inside you and the more you struggle the deeper it pulls; it’s a lot like quicksand. You’re sinking,
it’s swallowing you whole, and then you’re tired; you’ve fought so hard for so long. ‘I just want
it to be over.’
You give in and let it take you, drag you under so deep until you’re just a tiny rag doll to
these giant waves. And just like quicksand, the less you struggle the slower the pull. You cry
because there’s no good way for this to end. ‘I give up, just take me, take me.’ You beg and
plead but this darkness isn’t going to make it easy.
You’re anguish is nice. It swaddles me, I like it. Of course, you know what you have to do
if you want it to end, unless you’re a coward?
‘I’m a coward if I do and a coward if I don’t. You’ll spread like wildfire; you’ll feed on
my family, my friends. I can’t do that to them. This is my burden to bear but I don’t want it
anymore. If you give me a break, just a second to breathe, I’ll gladly take you back.’
But it doesn’t work like that. You should know by now.
‘I’m tired. I can’t take much more. My body is worn and my mind has been shredded.
You’re such an oppressive weight in my chest anyway, can’t you do it? Can’t you suffocate me
and make it go away?’
You know the rules. Don’t try my patience. It’s up to you; it’s always been up to you. You
control more than you think.
‘I just want to sleep. I just want to sleep and never wake up.’
Then do it. Go to sleep. Never wake up. I’ll move on and so will they. You’re exhausted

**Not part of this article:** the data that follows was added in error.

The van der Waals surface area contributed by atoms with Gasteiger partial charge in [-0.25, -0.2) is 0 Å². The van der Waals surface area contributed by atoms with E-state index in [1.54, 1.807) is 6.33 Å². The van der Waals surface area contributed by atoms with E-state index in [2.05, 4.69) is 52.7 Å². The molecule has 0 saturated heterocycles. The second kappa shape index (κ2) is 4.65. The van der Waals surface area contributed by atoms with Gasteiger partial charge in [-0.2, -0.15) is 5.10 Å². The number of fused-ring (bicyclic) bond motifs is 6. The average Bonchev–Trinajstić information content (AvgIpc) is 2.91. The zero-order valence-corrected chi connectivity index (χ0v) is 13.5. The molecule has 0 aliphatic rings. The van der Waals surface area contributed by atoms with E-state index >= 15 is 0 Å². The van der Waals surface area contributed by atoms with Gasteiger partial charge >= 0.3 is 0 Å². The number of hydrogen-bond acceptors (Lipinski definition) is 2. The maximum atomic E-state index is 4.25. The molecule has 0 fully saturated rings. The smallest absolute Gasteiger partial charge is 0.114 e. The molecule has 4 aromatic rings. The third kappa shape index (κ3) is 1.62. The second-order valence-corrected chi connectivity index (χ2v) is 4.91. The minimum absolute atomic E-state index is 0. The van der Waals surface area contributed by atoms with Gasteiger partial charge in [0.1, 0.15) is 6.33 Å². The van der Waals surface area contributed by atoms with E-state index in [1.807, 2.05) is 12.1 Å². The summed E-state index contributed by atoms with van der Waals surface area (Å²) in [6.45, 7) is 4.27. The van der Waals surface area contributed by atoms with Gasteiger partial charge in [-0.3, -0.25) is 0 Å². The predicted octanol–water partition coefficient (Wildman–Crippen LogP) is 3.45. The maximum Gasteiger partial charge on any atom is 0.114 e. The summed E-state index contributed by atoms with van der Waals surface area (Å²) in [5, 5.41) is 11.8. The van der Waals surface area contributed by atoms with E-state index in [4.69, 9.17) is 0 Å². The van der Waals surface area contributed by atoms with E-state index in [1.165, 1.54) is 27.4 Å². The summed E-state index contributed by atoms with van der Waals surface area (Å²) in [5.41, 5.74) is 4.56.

now and you look like shit. It could be over just like that.
‘I’m just tired, tired and scared. And lonely, so lonely.’
It’s over now, just go to sleep.
The dark caresses you and its presence is comforting now. Your eyes close and suddenly
it doesn’t seem so bad. No one really cared much in the first place. They’ll get over it soon.
They’ll forget your name and your face and that weird little noise you made whenever you

laughed. It will be like you never even existed because you’re asleep now and that’s all that

Major Depression: Depression may be described as feeling sad, blue, unhappy, miserable, or
down in the dumps. Most of us feel this way at one time or another for short periods.
True clinical depression is a mood disorder in which feelings of sadness, loss, anger, or
frustration interfere with everyday life for weeks or longer.
Depression can change or distort the way you see yourself, your life, and those around you.
People who have depression usually see everything with a more negative attitude, unable to
imagine that any problem or situation can be solved in a positive way.
- U.S. National Library of Medicine

Seasonal Affective Disorder: Seasonal affective disorder (SAD) is episodes of depression that
occur at a certain time of the year, usually during winter.
The disorder may begin during the teen years or in early adulthood. People who live in places
with long winter nights are at greater risk for SAD.
- U.S. National Library of Medicine

Bipolar Disorder: Bipolar disorder is a condition in which people go back and forth between
periods of a very good or irritable mood and depression. The "mood swings" between mania and
depression can be very quick.
- U.S. National Library of Medicine